Your Android phone is now (also) your car key
Well, assuming you have a really new Android device with a UWB chip in it. Google is working with BMW first, and other automakers soon most likely, to make a new method for unlocking the car when you get near it or exchanging basic commands without using a fob or Bluetooth. Why not Bluetooth, you ask? Well, Bluetooth is old. UWB is new.
Vertex collects machine learning development tools in one place.
Google and its sibling companies are leaders in AI research and popular platforms for others to do their own AI work. But its machine learning development tools have been a bit scattershot — helpful but disconnected. Vertex is a new development platform for enterprise AI that puts many of these tools in one place and integrates closely with optional services and standards.
There’s a new generation of Google’s custom AI chips.
Google does a lot of machine learning stuff. Like, a LOT a lot. So they are constantly working to make better, more efficient computing hardware to handle the massive processing load these AI systems create. TPUv4 is the latest, twice as fast as the old ones, and will soon be packaged into 4,096-strong pods. Why 4,096 and not even 4,000? The same reason any other number exists in computing: powers of 2.
And they’re powering some new Photos features, including one that’s horrifying.
Google Photos is an excellent service. The company is trying to leverage the vast library of shots most users have to find patterns like “selfies with the family on the couch” and “traveling with my lucky hat” as fun ways to dive back into the archives. Great! But they’re also taking two photos taken a second apart and having an AI hallucinate what comes between them, leading to a peculiar-looking form of motion that shoots deep, deep into the uncanny valley, from which hopefully it shall never emerge.
Forget your password? Googlebot to the rescue
Google’s “AI makes a hair appointment for you” service Duplex didn’t precisely set the world on fire, but the company has found a new way to apply it. If you forget your password, Duplex will automatically fill in your old password, pick a new one and let you copy it before submitting it to the site, all by interacting with the website’s standard reset interface. It’s only going to work on Twitter and a handful of other sites via Chrome for now, but hey, if it happens to you a lot, maybe it’ll save you some trouble.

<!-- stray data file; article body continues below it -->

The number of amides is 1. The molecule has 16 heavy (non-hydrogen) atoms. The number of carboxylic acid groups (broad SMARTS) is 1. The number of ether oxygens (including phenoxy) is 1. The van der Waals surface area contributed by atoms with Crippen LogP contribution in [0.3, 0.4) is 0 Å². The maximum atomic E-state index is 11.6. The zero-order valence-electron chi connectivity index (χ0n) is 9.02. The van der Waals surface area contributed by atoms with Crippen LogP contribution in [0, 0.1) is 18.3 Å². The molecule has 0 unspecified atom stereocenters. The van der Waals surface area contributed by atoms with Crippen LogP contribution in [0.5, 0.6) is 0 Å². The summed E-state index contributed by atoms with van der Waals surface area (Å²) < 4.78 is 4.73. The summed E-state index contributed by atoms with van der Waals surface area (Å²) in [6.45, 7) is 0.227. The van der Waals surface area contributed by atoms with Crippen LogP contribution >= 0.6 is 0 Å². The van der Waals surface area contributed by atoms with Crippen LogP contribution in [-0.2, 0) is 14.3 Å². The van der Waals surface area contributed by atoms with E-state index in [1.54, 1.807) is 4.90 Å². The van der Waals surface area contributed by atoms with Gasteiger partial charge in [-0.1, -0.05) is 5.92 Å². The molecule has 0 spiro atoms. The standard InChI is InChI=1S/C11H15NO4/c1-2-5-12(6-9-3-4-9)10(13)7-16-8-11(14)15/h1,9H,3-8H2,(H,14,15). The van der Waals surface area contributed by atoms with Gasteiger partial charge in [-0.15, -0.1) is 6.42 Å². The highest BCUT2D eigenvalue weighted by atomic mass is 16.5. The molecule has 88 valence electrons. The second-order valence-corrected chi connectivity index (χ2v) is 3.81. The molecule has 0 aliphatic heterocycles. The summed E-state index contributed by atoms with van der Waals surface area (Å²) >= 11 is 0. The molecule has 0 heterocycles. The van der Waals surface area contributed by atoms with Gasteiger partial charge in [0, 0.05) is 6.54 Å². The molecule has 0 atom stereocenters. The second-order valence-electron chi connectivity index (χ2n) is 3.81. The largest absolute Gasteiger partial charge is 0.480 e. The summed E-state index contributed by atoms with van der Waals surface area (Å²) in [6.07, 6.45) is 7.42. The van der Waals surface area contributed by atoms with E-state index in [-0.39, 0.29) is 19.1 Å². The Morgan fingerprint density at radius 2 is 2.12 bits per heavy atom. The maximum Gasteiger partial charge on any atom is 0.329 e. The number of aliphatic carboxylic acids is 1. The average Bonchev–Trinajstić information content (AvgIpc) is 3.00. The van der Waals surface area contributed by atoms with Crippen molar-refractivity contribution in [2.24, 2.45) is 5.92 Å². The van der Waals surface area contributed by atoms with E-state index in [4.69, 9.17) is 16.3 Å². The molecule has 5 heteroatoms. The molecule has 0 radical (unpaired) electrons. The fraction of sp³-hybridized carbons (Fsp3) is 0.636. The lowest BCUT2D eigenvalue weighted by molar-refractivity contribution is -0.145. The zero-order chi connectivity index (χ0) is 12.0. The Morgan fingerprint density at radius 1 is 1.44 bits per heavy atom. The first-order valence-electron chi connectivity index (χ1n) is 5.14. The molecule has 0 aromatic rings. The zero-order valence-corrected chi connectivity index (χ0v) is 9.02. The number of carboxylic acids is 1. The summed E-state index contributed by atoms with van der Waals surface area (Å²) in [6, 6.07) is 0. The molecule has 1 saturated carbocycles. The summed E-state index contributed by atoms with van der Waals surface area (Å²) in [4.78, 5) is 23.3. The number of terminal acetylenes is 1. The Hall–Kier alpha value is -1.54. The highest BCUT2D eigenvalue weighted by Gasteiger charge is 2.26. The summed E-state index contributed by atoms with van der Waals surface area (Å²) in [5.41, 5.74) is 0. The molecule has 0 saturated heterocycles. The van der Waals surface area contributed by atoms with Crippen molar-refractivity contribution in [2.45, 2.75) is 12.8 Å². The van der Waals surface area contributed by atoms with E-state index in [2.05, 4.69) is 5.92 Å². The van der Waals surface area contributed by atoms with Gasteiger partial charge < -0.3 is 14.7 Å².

Enter the Shopping Graph
The aged among our readers may remember Froogle, Google’s ill-fated shopping interface. Well, it’s back… kind of. The plan includes lots of product information, from price to star rating, availability, and other info, right in the Google interface when you search for something. It sucks up this information from retail sites, including whether you have something in your cart there. How all this benefits anyone more than Google is hard to imagine, but naturally, they’re positioning it as wins all around. Especially for new partner Shopify. (Me, I use DuckDuckGo.)
Flutter cross-platform devkit gets an update.
A lot of developers have embraced Google’s Flutter cross-platform UI toolkit. The latest version, announced today, adds some safety settings, performance improvements, and workflow updates. There’s lots more coming, too.
Firebase gets an update too.
Popular developer platform Firebase got a bunch of new and updated features as well. Remote Config receives a nice update allowing developers to customize the app experience to individual user types, and App Check provides a basic level of security against external threats. There’s plenty here for devs to chew on.
The next version of Android Studio is Arctic Fox.
The beta for the next version of Google’s Android Studio environment is coming soon, and it’s called Arctic Fox. It’s got a brand new UI building toolkit called Jetpack Compose and a bunch of accessibility testing built to help developers make their apps more accessible to people with disabilities. Connecting to devices to test on them should be way easier now too. Oh, and there’s going to be a version of Android Studio for Apple Silicon.